GDP grew by 5.5% in 2022 despite the economy’s sudden recession at the last stage of the year.

the The Spanish economy grew in 2022 AD 5.5%Progress was already made two months ago, at the same rate as in 2021 even as Covid subtracted several tenths from the growth of the economic recovery. This figure is characterized by a last-minute statistical revision that added almost one point to the economic growth of the past year and the context of the recovery of activity lost during the pandemic in which it was framed, and it conceals the sudden recession that the Spanish economy suffered in the second half of 2022, also as a result of other phenomena not Less dangerous: the war in Ukraine and the energy “shock” that followed it.

National accounts data that measures the evolution of gross domestic product has become a reality The roller coaster since the pandemic changed the biorhythm of the economy in March 2020 worldwide. The 2022 photo released by the National Institute of Statistics on Friday is proof of that. A first quarter with intense economic activity and strong job creation, and a cool second half of the year that saw the economy increase quarter-on-quarter by 0.2% and job creation slowed.

And the statistics confirmed that, contrary to the expectations of analysts who expected a loss in economic activity, the Spanish economy returned to progress by 0.2% between October and December compared to the previous quarter. It did so in the midst of a general decline in household consumption (-1.8%), investment (-3.7%), imports (-4.2%), exports (-1, 1%) and even hours worked (-0.1%), i.e. Under normal circumstances it would have caused the economy to lose value. If not, that is because public spending grew by 1.9% and spending by economic agents other than households also increased by 0.7% in a phenomenon that could be related to the acceleration in the implementation of European funds.

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Recovery is losing momentum

However, the rush of public spending did not cover the tangible loss of speed of Spain’s economic recovery. According to data released on Friday from the National Institute of Statistics, the annual growth rate of the Spanish economy was 2.6% at the end of the year, a tenth less than the data advanced at the end of January and more than two years ago. A point less than that recorded in the third quarter (4.7%).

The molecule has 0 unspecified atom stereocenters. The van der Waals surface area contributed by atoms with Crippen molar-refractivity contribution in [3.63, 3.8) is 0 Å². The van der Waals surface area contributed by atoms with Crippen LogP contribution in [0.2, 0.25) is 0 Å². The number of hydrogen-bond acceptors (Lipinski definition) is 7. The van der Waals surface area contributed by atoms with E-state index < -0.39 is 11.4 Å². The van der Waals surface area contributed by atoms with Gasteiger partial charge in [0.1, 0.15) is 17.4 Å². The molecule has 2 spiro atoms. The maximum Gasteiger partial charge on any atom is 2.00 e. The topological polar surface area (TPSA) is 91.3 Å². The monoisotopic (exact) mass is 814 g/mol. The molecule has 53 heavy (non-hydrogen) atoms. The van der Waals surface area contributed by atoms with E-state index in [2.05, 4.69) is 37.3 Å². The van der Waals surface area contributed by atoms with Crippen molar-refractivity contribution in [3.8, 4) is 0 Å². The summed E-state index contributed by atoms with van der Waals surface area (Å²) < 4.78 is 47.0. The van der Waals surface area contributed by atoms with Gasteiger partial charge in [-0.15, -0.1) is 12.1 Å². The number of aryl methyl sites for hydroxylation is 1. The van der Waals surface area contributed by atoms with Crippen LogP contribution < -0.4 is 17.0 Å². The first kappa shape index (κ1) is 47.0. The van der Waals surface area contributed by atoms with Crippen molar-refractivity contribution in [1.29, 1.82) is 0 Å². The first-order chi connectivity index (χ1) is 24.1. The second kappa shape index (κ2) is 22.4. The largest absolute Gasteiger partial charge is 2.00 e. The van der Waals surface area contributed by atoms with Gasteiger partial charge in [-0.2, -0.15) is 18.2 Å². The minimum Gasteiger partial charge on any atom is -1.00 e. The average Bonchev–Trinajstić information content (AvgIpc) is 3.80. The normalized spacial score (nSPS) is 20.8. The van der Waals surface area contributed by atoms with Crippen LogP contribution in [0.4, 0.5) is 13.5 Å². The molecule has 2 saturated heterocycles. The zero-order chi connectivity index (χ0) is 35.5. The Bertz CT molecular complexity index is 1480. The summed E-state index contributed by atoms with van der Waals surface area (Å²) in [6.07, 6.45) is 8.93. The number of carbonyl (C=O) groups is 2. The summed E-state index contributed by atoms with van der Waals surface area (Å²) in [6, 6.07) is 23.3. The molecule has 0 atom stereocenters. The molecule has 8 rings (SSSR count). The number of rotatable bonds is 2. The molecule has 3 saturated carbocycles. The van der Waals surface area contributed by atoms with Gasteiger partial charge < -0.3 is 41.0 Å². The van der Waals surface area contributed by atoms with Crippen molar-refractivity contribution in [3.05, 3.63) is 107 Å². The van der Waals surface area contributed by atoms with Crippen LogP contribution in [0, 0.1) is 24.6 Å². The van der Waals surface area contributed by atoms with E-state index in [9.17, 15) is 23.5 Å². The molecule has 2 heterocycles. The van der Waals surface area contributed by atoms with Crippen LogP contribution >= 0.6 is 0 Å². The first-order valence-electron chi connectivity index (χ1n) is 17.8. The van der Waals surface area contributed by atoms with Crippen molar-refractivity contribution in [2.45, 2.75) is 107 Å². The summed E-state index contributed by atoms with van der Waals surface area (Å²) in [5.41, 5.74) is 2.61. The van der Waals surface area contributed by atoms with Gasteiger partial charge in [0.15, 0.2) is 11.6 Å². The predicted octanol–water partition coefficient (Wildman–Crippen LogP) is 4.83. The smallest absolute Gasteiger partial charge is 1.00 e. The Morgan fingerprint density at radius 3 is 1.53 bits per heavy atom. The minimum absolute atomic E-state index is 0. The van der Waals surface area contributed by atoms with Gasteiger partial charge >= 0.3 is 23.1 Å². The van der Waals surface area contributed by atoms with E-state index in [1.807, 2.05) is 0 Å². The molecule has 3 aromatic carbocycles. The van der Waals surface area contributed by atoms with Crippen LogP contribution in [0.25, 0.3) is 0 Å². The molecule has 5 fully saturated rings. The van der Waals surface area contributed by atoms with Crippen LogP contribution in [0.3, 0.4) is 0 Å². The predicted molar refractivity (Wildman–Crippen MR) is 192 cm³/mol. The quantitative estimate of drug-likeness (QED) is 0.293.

In the past two years, the Spanish economy has grown by 10%, recouping much of the GDP lost during the pandemic, 11.3%, but not all of it, which marks us as The only country in the European Union that has not yet been able to cross that borderwhich, according to analysts’ estimates, will not be exceeded until the end of 2023. At current prices, the GDP in 2022 amounted to 1.327108 million euros, an increase of 10% over 2021.

On an interannual basis, GDP grew by 2.6% in the fourth quarter, which is 2.1 points lower than the previous quarter (4.7%), primarily due to a lower contribution from domestic demand.

Specifically, the contribution of national demand to GDP growth on an annual basis was 0.9 points, which is 1.9 points less than in the third quarter of 2022, while external demand contributed 1.7 points, which is two-tenths less.

Household consumption moderated its year-on-year growth by more than 2 points in the fourth quarter, to 2.7%, while public spending increased 2.3% after four negative quarters. On the other hand, investment slowed its growth by about 4 points, to 2.6%.

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In the last period of 2022, the gross domestic product grew by 0.2%, as in the third quarter. With this data, seven consecutive quarters of positive rates have been compiled.

Household consumption decreased by 1.8% between October and December (+1.8% in the previous quarter), marking its first quarterly decline since the first quarter of 2021.

In parallel with the slowdown in household consumption, public spending accelerated its quarterly growth by three-tenths, to 1.9%, in contrast to investment, which contracted by 3.7% in the fourth quarter, its largest quarterly decline since the second quarter of 2020, when the pandemic began. .

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